Clinical development challenges in rug repurposing strategies

Historically, the expected response rate in Phase I trials with unselected populations of patients has ranged from 4% to 11% [1922]. However, with recent advances in targeted therapies and molecular matching, the response rates in Phase I trials have ranged from 19% to 77%, and some agents that demonstrated high response rates are now FDA approved [2328]. Even in heavily pretreated patients, drug repurposing combination regimens have yielded response rates ranging from 12% to 57% [38] (Figure (Figure11).

Figure 1
Overall response rate of selected FDA-approved novel targeted therapies (left) and repurposing-based combinations (right) in early phase clinical trials

Despite these promising results and the lower costs of existing agents, financial support for drug repurposing approaches has been lacking. In fact, the lower drug prices, short patent duration, and low return on investment are likely reasons that the pharmaceutical industry is not interested in investing in such clinical trials. Therefore, we propose that such efforts be more easily funded through federal sources such as National Cancer Institute and other agencies [29].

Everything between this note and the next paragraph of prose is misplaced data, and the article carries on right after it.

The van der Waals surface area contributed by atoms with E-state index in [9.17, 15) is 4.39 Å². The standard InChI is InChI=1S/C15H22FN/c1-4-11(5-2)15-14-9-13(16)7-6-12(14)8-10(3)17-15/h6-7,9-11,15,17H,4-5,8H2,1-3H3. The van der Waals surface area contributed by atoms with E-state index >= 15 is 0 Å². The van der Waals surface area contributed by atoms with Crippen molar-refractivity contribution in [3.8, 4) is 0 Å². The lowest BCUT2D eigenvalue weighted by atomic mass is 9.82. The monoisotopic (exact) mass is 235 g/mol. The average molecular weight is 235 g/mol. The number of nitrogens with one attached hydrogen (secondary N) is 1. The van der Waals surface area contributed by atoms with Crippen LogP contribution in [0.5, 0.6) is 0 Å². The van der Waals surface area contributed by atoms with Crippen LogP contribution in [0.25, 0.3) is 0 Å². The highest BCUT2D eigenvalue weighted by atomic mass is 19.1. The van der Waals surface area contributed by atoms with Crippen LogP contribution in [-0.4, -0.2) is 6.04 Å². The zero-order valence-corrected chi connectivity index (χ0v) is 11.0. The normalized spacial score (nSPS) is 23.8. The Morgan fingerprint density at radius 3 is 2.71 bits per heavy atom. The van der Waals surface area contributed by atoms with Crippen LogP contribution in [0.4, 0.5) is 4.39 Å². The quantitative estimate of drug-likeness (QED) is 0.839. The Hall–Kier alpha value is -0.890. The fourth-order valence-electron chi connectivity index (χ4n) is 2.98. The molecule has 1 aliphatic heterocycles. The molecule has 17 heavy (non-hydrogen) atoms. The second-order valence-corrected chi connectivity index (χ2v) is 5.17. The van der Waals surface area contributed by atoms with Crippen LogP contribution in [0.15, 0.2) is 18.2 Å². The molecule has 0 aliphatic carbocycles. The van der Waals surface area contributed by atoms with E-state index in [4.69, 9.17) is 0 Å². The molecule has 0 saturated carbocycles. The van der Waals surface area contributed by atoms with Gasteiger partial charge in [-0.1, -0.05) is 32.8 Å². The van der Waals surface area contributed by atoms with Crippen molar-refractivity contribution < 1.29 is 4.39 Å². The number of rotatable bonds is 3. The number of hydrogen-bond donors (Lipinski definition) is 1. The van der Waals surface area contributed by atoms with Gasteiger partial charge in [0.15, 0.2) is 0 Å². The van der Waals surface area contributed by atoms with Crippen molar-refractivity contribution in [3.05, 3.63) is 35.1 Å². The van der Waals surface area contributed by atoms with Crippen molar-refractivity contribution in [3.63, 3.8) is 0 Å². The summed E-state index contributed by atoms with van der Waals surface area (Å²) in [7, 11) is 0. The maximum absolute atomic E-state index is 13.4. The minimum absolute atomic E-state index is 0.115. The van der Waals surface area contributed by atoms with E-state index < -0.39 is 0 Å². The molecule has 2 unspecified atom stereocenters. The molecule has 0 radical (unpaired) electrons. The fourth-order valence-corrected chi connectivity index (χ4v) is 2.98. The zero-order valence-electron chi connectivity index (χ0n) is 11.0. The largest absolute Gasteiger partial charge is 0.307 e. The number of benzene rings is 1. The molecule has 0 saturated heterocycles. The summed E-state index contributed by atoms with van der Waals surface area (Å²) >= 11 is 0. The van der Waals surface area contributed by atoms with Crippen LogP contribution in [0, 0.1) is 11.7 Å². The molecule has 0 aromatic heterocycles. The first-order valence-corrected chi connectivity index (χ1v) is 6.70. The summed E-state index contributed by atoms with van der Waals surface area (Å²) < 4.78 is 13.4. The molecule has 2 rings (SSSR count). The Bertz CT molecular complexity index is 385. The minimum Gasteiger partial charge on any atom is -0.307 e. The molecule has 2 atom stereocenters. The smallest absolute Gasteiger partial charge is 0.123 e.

CONCLUSIONS

Our experience has shown favorable outcomes with certain drug-repurposing strategies in cancer treatment, (Figure (Figure1)1) which may reduce the cost and timeline for approval. However, this approach has several limitations. First, our studies were single institutional experience reviewing several investigator-initiated trials, non-randomized, dose-finding trials in which some of the enrolled patients may have received less then optimal dose. Second, our studies enrolled relatively small numbers of patients, often with diverse treatment-refractory advanced malignancies, which may have complicated data interpretation. Third, a substantial proportion of the patients had already been treated with drugs included in the novel combinations.

Lack of funding and interest from the pharmaceutical industry limits the clinical development trajectory. Potential solutions include support from peer-reviewed federal funding sources, which are centered more on patient and public health outcomes than commercial interests.

Acknowledgments

This manuscript was funded by the Sheikh Khalifa Al Nahyan Ben Zayed Institute for Personalized Cancer Therapy, by NCATS grant UL1 TR000371 (Center for Clinical and Translational Sciences), by the Jeanne F. Shelby Scholarship Fund, and by the MD Anderson Cancer Center Support grant (P30 CA016672).

Footnotes

CONFLICT OF INTEREST

Dr. Kurzrock is a founder of RScueRX Inc.